7. @ Brian: ta for the compliment! It’s possible that the two day Powertools I’ll be doing at Macworld 09 will convert into a book/DVD. What do you think of the idea?

  8. Did anyone notice that the previous version of the iPod Touch seemed to morph into the new version? Was it a proper morph or just a dissolve? Morphing would be a cool new feature.

  9. What do you mean by this? “Look further at the image above, and note how the reflection leaves no gap at the bottom, which is what would happen if you just dropped in a Photoshopped image.” Are you talking about a wedge-shaped gap where the shape was changed? I just tried it and don’t get that gap.

  10. The “bouncy circle” is actually a circle with “None” fill using the bouncy build-in. You can do that one now! 🙂

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  12. I’m interested in being able to enlarge or modify a cursor that appears on both the monitor and the presentation screen while in presentation mode. And it would be nice if one could define animation paths so you could make simple animations of things like biological processes. That is still a Windows-only capability as far as I know.

  13. The bouncing hoop isn’t new.. it’s just a circle with the bounce effect added. And one that you missed is the 3D entrance of the “rock solid” graph.

  14. Great post. I, like Brian, noticed all of this subliminally. I actually wondered how they did the effect with the constant characters and I thought about that graph using the rock look. I’d love to see a new Keynote soon.

  15. @Adam and Ken: You’re right, I tried it and it works. I suppose I never thought to highlight a section of a slide this way, preferring more subtle and less playful means. But yes, the bounce transition will do the trick.

    @ Garrick: Perhaps it’s the way I’ve used Photoshop (I’m no guru there) but when I have I do get a wedge between image and its reflection. Could you forward the steps you took and a screenshot? les-at-lesposen.com

  16. “And one that you missed is the 3D entrance of the “rock solid” graph.”

    That entrance isn’t shown in the stream. I guess that’s one us ‘not there’ one’s won’t see for awhile.

    Ohh, the 3D chart build in at about 49:51. That does look new.

  17. @Les
    The perspective reflection effect can be created with Picturesque and leaves no gap.


    And, there’s info about doing it with Quartz Composer here.


  18. Pingback: Jobs Shows Off new Keynote Transitions | TightWind

  19. Pingback: MrGadgetFreak » Steve’s coole neue Keynote Transitions

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  21. Der Effekt mit dem lila kreis ist nicht neu, dass heißt Feder und ist ein Effekt zum Aufbau von Elementen. Das gibts auch schon unter Keynote ´08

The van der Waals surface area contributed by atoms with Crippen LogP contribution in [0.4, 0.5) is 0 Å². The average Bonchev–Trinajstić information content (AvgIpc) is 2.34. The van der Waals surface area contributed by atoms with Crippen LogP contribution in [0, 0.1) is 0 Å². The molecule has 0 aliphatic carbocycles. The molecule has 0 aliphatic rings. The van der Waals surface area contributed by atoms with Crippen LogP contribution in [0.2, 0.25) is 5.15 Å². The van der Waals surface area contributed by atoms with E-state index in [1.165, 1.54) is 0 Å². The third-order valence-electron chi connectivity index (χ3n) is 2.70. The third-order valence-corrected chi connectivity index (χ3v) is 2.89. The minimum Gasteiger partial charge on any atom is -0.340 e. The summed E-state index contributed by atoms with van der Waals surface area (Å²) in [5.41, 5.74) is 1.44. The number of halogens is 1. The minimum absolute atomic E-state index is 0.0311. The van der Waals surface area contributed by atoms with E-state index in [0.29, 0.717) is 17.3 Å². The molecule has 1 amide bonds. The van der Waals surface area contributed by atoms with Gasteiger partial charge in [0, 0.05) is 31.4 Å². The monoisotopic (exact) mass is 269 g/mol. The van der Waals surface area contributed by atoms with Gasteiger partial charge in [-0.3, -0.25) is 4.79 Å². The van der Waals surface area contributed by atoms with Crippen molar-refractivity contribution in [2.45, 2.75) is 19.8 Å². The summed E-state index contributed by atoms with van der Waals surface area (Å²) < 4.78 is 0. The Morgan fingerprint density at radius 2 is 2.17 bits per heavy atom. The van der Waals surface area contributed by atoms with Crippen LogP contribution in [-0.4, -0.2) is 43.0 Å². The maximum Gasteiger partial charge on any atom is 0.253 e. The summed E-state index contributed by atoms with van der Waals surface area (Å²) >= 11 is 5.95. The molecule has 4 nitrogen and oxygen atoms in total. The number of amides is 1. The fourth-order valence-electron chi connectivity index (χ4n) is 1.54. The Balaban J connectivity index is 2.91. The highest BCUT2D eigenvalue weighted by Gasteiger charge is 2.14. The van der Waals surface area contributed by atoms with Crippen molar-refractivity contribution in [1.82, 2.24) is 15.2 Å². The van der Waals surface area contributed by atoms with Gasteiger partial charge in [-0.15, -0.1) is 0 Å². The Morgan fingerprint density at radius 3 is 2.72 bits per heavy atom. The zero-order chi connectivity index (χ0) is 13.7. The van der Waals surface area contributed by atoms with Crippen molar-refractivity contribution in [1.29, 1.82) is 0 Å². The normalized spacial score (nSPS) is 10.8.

22. Pingback: Próximas novedades de Keynote, desveladas en el evento "Let's rock"

  23. Pingback: KeynoteUser.com » Blog Archive » Les looks at Let’s Rock

  24. If you want to see the future of Keynote, then you just have to look at the present – Motion. The incremental enhancements to Keynote have always been present in Motion first, and then transported over to Keynote later.

  25. I’m not sure whether the “HD” is really on a different time basis than the “$2.99” – “HD” mirrored upside down looks a lot like “HD”.

  26. This will probably be announced at the Mac event in October 14th.

    Last year we had an event like that, with Macs, .Mac update an iWork ’08.

    So maybe there will be iWork ’09 this year.

  27. I have tried to recreate some of these effects in Keynote. The transposition text transition is entirely possible in the current version, albeit time-consuming, as is the jumping hula-hoop. As for the other effects, I’m sure they will become available in a new version sometime in the not too distant future.

  28. I think someone nailed it earlier. As much as Keynote aims at being a PowerPoint replacement, it’s got potential as a motion graphics / 2D animation tool. (Motion Express, anyone?)

  29. @ajkandy: I think you’re right. There is an interesting interplay between importing movies with iMovie effects into Keynote, and Keynote animations and transitions into iMovie. One of the blog entries I’m preparing discusses the notions of including iMovie/Garageband timelines into KN (Powerpoint does it, confusingly) to offer more exact timings of effects rather than the rather hit and miss actions in the current version. With that in place a Motion Express-type app is even more possible. What do you think?

  30. Hi Les,

    I’ve been looking frequently at your other site, and that not being updated got me worried about you. Glad you’re “back”.

    I like the idea of a book from your hand very much (you may e-mail me once it is out). Do make sure that colour pictures are large enough (publish it as a pdf and cost for colour pictures is no longer a problem) and spend most of the time on how to use Keynote to present such that the crowd is wooed, instead of writing a Keynote manual.


  31. Thanks for that great post, Les. Perhaps the most detailed and informative I’ve read in a long time.

    @ Blad_Rnr: I’ll be second in line 🙂

  32. Pingback: Around the Internet: January 2nd « The Green Room